Are teen clients entitled to confidentiality? How should therapists discuss confidentiality with their teen clients? What's the therapist's role when a teen client tells them they're going to do something risky—say, sneak out of the house, use drugs or alcohol, or engage in unsafe sex?
Here, therapist Britt Rathbone, who's spent almost his entire career working with adolescents and teens, gives us the answers, and explains how therapists can teach these clients skills that improve judgment and self-control.
Britt Rathbone, LCSW-C, treats adolescents and trains service providers as director of Rathbone & Associates. He’s the coauthor of Dialectical Behavior Therapy for At-Risk Adolescents, What Works with Teens, and Parenting a Teen Who Has Intense Emotions.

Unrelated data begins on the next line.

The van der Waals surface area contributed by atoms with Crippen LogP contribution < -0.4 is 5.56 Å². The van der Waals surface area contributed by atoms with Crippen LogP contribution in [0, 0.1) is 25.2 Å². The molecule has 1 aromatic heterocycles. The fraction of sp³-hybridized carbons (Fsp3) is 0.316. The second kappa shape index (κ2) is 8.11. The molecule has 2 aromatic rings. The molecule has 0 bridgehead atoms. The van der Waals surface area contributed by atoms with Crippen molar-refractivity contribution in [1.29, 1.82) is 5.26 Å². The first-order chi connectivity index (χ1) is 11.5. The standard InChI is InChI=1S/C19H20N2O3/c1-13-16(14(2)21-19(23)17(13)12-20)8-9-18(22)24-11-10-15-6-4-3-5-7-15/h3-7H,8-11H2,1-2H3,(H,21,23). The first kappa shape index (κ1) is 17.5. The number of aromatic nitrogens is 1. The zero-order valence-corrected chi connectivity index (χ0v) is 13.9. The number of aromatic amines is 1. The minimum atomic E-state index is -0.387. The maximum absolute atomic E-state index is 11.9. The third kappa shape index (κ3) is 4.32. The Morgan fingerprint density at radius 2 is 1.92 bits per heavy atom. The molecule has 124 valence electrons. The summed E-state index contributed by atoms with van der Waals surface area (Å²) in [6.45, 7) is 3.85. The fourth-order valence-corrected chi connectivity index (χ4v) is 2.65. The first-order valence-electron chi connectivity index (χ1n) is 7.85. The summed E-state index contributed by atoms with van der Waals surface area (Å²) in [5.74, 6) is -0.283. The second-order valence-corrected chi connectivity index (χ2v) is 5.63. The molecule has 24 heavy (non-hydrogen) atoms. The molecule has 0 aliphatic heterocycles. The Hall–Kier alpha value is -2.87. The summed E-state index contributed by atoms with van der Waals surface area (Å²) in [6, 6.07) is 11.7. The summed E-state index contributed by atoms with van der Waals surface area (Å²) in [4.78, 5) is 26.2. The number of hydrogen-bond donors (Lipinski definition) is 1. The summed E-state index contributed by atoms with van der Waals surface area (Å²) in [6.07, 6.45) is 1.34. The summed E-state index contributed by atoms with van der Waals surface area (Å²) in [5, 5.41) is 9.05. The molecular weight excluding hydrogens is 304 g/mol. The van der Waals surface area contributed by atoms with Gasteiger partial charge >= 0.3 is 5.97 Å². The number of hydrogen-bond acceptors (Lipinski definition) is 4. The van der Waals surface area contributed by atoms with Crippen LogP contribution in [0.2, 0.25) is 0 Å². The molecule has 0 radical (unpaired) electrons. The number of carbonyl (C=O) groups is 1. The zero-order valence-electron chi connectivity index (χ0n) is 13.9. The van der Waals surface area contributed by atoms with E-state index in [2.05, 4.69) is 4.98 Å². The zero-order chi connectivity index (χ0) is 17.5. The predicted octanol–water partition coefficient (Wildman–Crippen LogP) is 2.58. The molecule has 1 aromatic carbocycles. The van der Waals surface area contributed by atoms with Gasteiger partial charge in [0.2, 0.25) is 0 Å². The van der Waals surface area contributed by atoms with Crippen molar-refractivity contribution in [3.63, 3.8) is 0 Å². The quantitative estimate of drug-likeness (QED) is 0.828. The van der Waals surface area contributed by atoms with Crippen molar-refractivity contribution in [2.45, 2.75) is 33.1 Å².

"Indeed, teens are all too familiar with adults reacting emotionally and have a repertoire of well-rehearsed responses of their own to shut them out," Rathbone writes in his Networker article. "But a calm and curious response is often so unexpected that it quickly engages them in an open discussion."
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